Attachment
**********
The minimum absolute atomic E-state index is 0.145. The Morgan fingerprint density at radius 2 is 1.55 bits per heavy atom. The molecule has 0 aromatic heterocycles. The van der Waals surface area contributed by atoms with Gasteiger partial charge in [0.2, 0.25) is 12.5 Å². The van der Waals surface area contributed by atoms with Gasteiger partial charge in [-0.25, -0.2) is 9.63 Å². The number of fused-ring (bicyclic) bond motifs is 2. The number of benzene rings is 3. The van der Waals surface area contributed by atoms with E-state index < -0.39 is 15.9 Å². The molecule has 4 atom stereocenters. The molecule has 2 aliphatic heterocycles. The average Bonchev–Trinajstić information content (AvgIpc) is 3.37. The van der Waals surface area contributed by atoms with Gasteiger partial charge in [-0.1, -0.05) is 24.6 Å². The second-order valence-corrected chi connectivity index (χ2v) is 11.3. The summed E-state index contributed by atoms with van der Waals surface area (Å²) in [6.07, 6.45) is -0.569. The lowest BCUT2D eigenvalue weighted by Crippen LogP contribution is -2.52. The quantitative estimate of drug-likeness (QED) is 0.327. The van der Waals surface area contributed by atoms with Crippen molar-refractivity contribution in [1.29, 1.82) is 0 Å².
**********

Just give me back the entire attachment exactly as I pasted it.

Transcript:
The minimum absolute atomic E-state index is 0.145. The Morgan fingerprint density at radius 2 is 1.55 bits per heavy atom. The molecule has 0 aromatic heterocycles. The van der Waals surface area contributed by atoms with Gasteiger partial charge in [0.2, 0.25) is 12.5 Å². The van der Waals surface area contributed by atoms with Gasteiger partial charge in [-0.25, -0.2) is 9.63 Å². The number of fused-ring (bicyclic) bond motifs is 2. The number of benzene rings is 3. The van der Waals surface area contributed by atoms with E-state index < -0.39 is 15.9 Å². The molecule has 4 atom stereocenters. The molecule has 2 aliphatic heterocycles. The average Bonchev–Trinajstić information content (AvgIpc) is 3.37. The van der Waals surface area contributed by atoms with Gasteiger partial charge in [-0.1, -0.05) is 24.6 Å². The second-order valence-corrected chi connectivity index (χ2v) is 11.3. The summed E-state index contributed by atoms with van der Waals surface area (Å²) in [6.07, 6.45) is -0.569. The lowest BCUT2D eigenvalue weighted by Crippen LogP contribution is -2.52. The quantitative estimate of drug-likeness (QED) is 0.327. The van der Waals surface area contributed by atoms with Crippen molar-refractivity contribution in [1.29, 1.82) is 0 Å².